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Three Abraham Darby’s

This entry is part 3 of 14 in the series Industrial Revolution
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Three Abraham Darby’s, it’s all in the genes

Three generations of Abraham Darby’s made an immense contribution to the Industrial Revolution. It took time for news of their discoveries to spread. It was not until 1760 that news had spread widely enough to produce the great iron making centres in the Midlands and South Yorkshire but once it had, the iron producing industry changed forever.

Abraham Darby 1678 – 1717.

Abraham Darby was born at Wren’s Nest near Birmingham, where he was later apprenticed as a metal worker. He was brought up and educated as a Quaker and showed great discipline and dedication which he applied to his work as an apprentice as a metal worker.

He showed considerable talents and was quick to learn. He developed a scientific understanding of the brass making process. transforming Britain into a brass producer and exporter. He visited the Low Countries and recruited many skilled brass workers who knew many of the industrial secrets of Brass production and the making of Brass Battery using water powered hammers to shape brass plate. He kept an eye on what was happening in the iron industry re casting and used what he had learnt in Holland to design ways to cast more complex brass objects.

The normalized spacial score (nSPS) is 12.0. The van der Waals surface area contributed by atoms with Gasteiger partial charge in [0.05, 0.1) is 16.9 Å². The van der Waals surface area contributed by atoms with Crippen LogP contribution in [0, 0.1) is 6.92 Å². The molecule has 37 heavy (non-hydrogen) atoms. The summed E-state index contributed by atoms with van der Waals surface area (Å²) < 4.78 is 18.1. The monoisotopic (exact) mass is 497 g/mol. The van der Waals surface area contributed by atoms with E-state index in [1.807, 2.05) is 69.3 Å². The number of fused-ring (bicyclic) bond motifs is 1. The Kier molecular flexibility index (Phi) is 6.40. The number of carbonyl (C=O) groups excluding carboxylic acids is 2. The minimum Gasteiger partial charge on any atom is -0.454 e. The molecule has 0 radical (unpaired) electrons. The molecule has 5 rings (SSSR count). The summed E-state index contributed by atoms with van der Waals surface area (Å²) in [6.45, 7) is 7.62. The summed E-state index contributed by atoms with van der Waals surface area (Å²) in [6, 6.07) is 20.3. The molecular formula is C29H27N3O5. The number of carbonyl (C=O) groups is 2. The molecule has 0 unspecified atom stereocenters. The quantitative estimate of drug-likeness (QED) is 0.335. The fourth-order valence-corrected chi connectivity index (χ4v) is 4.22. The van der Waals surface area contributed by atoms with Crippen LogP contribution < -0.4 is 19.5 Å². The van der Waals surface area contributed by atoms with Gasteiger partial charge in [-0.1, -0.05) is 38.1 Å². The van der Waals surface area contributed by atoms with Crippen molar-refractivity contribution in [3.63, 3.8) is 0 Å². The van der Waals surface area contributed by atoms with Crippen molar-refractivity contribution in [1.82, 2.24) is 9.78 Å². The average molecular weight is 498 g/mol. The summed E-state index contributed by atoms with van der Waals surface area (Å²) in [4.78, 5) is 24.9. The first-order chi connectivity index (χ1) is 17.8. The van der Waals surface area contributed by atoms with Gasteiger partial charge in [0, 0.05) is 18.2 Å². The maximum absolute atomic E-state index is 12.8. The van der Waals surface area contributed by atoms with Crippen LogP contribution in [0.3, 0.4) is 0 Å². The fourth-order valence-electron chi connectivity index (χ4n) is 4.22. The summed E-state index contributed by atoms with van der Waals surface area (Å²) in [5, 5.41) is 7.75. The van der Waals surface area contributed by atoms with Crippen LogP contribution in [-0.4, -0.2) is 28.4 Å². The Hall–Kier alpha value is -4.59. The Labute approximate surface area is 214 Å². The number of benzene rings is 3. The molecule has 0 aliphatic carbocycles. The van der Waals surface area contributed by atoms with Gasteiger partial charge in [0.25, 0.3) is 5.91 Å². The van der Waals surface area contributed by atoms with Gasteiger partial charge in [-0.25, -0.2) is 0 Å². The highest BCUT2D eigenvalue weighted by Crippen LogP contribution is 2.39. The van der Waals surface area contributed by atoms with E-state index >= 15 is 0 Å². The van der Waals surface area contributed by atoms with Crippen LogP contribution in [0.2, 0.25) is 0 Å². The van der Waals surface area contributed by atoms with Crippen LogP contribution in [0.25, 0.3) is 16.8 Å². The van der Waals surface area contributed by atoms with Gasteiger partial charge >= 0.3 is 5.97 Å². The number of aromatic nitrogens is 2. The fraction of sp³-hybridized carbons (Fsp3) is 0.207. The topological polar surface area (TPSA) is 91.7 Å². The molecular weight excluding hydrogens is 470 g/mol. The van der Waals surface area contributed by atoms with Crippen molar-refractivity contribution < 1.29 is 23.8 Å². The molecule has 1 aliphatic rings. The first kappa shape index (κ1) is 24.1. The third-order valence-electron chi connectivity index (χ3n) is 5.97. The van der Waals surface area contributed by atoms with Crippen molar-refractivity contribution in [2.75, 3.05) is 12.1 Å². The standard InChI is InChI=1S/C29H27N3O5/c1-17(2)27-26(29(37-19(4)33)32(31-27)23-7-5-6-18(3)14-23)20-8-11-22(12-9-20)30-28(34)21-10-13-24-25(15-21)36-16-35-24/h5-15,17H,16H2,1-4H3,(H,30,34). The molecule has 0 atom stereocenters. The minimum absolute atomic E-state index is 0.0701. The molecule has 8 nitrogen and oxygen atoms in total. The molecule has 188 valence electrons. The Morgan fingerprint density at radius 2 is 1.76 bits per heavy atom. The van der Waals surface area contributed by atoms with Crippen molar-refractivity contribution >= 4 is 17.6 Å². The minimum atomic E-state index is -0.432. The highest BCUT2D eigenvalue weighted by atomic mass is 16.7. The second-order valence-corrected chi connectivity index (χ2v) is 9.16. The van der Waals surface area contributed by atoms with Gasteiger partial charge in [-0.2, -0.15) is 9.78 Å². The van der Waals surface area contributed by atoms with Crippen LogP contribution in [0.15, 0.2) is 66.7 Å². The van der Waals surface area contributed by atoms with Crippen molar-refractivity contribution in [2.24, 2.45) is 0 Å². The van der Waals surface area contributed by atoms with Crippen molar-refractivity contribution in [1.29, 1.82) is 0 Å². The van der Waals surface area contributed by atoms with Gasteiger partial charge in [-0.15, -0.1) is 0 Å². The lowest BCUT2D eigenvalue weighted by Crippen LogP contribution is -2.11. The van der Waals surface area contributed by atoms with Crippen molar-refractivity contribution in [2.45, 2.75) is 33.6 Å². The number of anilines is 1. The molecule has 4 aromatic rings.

Abraham Darby

Abraham Darby I

Casting Brass and Iron in sand moulds

This allowed for the continuous production of cast brass and iron goods, showing the way forward towards factory style mass production. Goods became more readily available, reducing prices and increasing demand. Casting in sand allowed for more complex castings to be made,  this played a  vital role in the Industrial Revolution, for the future production of steam engines and other machinery.

The inventor of coke smelting.

The nations timber supply had been severely decimated by 1700 which meant charcoal production was also comprimised . Abraham Darby used coal as a fuel for brass and cast iron manufactory. Darby’s successful experiments in using coal as a substitute for charcoal was a major factor in the future success of the British Industrial Revolution.

He founded the Bristol Iron Foundry Company in 1708 and in 1709 used coke instead of charcoal to smelt iron for the first time. He produced high quality iron at his works at Coalbrookdale

  1. Abraham Darby 1711 – 1763.  Son of the above, discovered a process to produce wrought iron from coke smelting
  2. Abraham Darby 1750 – 1791, grandson to number 1 Abraham, built the worlds first iron bridge over the River Severn

 

 

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